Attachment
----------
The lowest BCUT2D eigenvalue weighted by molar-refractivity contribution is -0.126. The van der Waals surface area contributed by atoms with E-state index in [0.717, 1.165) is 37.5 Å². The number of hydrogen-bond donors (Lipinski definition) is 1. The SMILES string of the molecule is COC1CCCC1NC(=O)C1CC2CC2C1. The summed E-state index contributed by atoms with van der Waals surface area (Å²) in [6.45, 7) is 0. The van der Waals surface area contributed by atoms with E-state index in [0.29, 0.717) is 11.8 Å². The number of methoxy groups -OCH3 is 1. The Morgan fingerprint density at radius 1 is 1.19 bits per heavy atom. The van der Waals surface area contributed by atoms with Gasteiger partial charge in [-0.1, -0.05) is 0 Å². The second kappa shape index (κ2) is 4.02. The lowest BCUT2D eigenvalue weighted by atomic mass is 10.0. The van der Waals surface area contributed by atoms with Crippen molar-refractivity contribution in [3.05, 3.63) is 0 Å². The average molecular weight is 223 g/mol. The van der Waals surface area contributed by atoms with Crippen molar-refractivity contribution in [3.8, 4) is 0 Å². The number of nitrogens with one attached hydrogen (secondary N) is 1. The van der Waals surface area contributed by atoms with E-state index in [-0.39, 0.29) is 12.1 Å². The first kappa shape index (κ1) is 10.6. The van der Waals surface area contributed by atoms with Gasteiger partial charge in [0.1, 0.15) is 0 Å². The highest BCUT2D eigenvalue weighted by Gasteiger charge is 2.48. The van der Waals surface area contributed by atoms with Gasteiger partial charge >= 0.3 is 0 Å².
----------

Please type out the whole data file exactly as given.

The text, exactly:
The lowest BCUT2D eigenvalue weighted by molar-refractivity contribution is -0.126. The van der Waals surface area contributed by atoms with E-state index in [0.717, 1.165) is 37.5 Å². The number of hydrogen-bond donors (Lipinski definition) is 1. The SMILES string of the molecule is COC1CCCC1NC(=O)C1CC2CC2C1. The summed E-state index contributed by atoms with van der Waals surface area (Å²) in [6.45, 7) is 0. The van der Waals surface area contributed by atoms with E-state index in [0.29, 0.717) is 11.8 Å². The number of methoxy groups -OCH3 is 1. The Morgan fingerprint density at radius 1 is 1.19 bits per heavy atom. The van der Waals surface area contributed by atoms with Gasteiger partial charge in [-0.1, -0.05) is 0 Å². The second kappa shape index (κ2) is 4.02. The lowest BCUT2D eigenvalue weighted by atomic mass is 10.0. The van der Waals surface area contributed by atoms with Crippen molar-refractivity contribution in [3.05, 3.63) is 0 Å². The average molecular weight is 223 g/mol. The van der Waals surface area contributed by atoms with Crippen molar-refractivity contribution in [3.8, 4) is 0 Å². The number of nitrogens with one attached hydrogen (secondary N) is 1. The van der Waals surface area contributed by atoms with E-state index in [-0.39, 0.29) is 12.1 Å². The first kappa shape index (κ1) is 10.6. The van der Waals surface area contributed by atoms with Gasteiger partial charge in [0.1, 0.15) is 0 Å². The highest BCUT2D eigenvalue weighted by Gasteiger charge is 2.48. The van der Waals surface area contributed by atoms with Gasteiger partial charge >= 0.3 is 0 Å².